Belfast Telegraph

More complaints to watchdog about health and social care than any other public services

Adrian Rutherford

By Adrian Rutherford

Almost half of complaints made to a public services watchdog in Northern Ireland were linked to health and social care.

They included issues around delays, misdiagnosis and poor communication.

The details emerge in a new report which reveals that a total of 762 complaints were raised with the Northern Ireland Public Services Ombudsman during 2018/19 - up 15% on the previous year.

Complaints in 2018/19 include:

• 40% about health and social care matters;

• 19% about government departments and agencies;

• 12% about education;

• 10% about local councils;

• 10% about housing.

As in previous years, most complaints related to health and social care issues, accounting for 310 of the 762 total.

Of these, 242 were made to health and social care trusts, 36 to health service providers such as GPs and dentists, and 12 to care homes and private nursing.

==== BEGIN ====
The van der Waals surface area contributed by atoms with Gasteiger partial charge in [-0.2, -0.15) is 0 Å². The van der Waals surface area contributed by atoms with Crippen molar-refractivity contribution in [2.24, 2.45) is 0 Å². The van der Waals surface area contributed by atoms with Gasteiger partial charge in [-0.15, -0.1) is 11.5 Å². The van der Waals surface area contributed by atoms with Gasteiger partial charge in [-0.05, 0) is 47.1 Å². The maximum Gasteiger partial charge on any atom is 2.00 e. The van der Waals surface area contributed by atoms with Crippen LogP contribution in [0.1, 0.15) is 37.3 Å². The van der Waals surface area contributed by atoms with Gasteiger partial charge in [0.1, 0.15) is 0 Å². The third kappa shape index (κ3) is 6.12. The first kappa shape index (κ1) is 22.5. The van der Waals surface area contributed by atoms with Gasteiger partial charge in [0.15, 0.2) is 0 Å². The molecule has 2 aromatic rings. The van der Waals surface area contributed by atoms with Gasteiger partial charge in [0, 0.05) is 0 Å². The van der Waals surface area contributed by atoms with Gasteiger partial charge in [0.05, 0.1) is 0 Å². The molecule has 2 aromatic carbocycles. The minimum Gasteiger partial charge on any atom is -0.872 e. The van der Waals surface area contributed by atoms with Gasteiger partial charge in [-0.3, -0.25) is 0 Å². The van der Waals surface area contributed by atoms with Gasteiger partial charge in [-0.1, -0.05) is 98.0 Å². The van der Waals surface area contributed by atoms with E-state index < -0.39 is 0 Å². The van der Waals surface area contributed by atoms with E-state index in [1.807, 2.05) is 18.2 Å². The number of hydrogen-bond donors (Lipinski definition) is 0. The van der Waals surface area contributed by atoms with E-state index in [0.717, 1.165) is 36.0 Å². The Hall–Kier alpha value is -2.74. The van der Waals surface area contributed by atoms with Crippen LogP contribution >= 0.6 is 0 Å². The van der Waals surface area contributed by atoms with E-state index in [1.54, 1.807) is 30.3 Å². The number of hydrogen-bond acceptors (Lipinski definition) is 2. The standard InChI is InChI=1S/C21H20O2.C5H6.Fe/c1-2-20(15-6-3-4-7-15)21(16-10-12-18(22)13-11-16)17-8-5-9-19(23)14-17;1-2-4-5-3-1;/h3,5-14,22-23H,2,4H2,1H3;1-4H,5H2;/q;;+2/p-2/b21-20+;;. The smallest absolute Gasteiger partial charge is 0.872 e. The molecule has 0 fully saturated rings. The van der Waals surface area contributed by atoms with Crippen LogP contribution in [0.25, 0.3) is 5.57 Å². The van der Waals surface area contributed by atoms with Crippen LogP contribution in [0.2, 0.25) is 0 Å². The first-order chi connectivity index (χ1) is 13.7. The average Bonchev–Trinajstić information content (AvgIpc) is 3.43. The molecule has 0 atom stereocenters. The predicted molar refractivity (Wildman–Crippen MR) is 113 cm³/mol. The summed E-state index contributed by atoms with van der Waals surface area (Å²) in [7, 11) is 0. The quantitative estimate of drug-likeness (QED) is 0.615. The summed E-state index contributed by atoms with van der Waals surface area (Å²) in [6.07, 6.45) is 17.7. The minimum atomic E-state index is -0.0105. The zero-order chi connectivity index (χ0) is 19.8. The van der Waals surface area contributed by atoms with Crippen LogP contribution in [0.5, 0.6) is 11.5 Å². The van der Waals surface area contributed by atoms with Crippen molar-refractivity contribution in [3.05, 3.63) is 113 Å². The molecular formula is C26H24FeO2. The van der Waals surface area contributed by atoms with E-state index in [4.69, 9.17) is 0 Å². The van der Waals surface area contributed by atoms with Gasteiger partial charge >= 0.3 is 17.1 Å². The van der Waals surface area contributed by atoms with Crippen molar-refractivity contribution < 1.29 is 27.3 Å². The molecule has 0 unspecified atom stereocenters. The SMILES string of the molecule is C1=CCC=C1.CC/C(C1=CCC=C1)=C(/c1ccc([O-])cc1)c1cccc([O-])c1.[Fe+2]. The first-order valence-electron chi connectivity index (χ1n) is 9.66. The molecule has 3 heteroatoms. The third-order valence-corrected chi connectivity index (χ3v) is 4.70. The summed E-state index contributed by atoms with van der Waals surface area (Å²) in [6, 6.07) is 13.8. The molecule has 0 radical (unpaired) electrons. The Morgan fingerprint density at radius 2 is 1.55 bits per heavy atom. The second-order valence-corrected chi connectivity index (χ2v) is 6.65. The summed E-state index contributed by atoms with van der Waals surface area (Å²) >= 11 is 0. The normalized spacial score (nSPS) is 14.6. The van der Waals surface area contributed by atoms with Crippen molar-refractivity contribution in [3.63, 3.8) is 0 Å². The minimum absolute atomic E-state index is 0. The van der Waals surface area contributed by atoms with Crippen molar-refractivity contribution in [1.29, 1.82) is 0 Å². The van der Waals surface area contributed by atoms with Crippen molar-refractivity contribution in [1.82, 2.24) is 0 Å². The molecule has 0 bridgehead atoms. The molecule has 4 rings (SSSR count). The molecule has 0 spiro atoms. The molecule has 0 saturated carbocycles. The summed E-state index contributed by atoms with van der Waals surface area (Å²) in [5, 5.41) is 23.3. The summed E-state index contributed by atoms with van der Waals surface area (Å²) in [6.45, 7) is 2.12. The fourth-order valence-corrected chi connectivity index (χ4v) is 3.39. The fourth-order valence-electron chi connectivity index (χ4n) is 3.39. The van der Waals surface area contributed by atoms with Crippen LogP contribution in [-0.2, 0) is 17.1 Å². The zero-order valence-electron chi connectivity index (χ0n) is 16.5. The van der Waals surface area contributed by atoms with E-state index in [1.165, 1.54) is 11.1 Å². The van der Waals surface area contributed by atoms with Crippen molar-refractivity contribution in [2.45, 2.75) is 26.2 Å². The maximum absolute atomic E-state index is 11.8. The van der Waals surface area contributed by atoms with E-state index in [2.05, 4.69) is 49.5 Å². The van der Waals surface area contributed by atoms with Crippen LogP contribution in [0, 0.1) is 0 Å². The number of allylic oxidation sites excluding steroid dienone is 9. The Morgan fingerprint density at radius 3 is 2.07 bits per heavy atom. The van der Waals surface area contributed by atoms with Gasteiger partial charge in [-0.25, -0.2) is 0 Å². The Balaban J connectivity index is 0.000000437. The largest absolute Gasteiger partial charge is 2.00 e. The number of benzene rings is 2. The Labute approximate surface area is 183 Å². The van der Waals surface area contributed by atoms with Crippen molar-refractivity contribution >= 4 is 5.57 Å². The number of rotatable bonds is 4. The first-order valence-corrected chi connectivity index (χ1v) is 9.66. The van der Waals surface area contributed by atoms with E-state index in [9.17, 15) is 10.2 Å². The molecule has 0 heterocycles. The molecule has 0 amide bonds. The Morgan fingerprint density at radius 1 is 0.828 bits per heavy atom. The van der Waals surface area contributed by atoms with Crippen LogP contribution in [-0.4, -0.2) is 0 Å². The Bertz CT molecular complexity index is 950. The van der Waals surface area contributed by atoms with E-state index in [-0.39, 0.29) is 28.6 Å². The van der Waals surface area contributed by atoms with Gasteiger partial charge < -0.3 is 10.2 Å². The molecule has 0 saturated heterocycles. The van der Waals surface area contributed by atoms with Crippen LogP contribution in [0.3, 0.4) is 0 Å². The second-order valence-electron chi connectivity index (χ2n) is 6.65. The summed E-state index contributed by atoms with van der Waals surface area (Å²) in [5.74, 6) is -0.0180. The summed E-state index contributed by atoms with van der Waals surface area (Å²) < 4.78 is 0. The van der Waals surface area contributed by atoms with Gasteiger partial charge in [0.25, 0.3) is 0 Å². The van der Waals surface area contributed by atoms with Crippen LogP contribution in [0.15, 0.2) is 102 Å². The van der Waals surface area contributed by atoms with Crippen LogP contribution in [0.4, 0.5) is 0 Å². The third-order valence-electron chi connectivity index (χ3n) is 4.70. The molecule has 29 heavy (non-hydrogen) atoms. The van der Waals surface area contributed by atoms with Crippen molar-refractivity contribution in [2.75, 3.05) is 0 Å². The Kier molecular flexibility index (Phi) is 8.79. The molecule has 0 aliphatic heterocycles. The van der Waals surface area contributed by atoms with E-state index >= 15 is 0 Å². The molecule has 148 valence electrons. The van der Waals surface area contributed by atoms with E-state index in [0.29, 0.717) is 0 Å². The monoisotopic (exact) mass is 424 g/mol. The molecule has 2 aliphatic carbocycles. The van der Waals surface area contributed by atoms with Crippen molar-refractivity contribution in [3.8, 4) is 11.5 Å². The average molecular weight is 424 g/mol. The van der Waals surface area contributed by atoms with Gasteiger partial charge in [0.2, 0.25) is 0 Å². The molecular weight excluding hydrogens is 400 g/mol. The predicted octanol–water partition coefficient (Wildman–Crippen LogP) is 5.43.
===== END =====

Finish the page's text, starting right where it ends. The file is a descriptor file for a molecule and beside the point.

Complaints included delays in care and treatment, misdiagnosis, poor communication with patients and their families and complaints about eligibility for continuing healthcare.

Examples of complaints about local councils include concerns around planning decisions taken by councils, enforcement of planning breaches and issues relating to tendering for local government projects.

Complaints about education related to the handling of allegations of bullying and child protection.

In her final annual report before leaving office, Ombudsman Marie Anderson reflected on the changes since the passing of the Public Services Ombudsman Act (Northern Ireland) 2016.

These include making it easier for people to complain to the Ombudsman and an expansion in remit to allow for the investigation of complaints across the whole of the education sector in Northern Ireland.

"As a result of the progress made over three years, I am proud to say Northern Ireland is now able to boast the existence of a modern, forward-thinking Ombudsman's office capable of investigating complaints about public services," she said.

Reflecting on the changes to complaints handling, Ms Anderson noted notable improvements in this area have been achieved in bodies such as the Belfast Health and Social Care Trust.

Ms Anderson is leaving to become the new Police Ombudsman. She takes over from Dr Michael Maguire after he completes his seven-year tenure this month.

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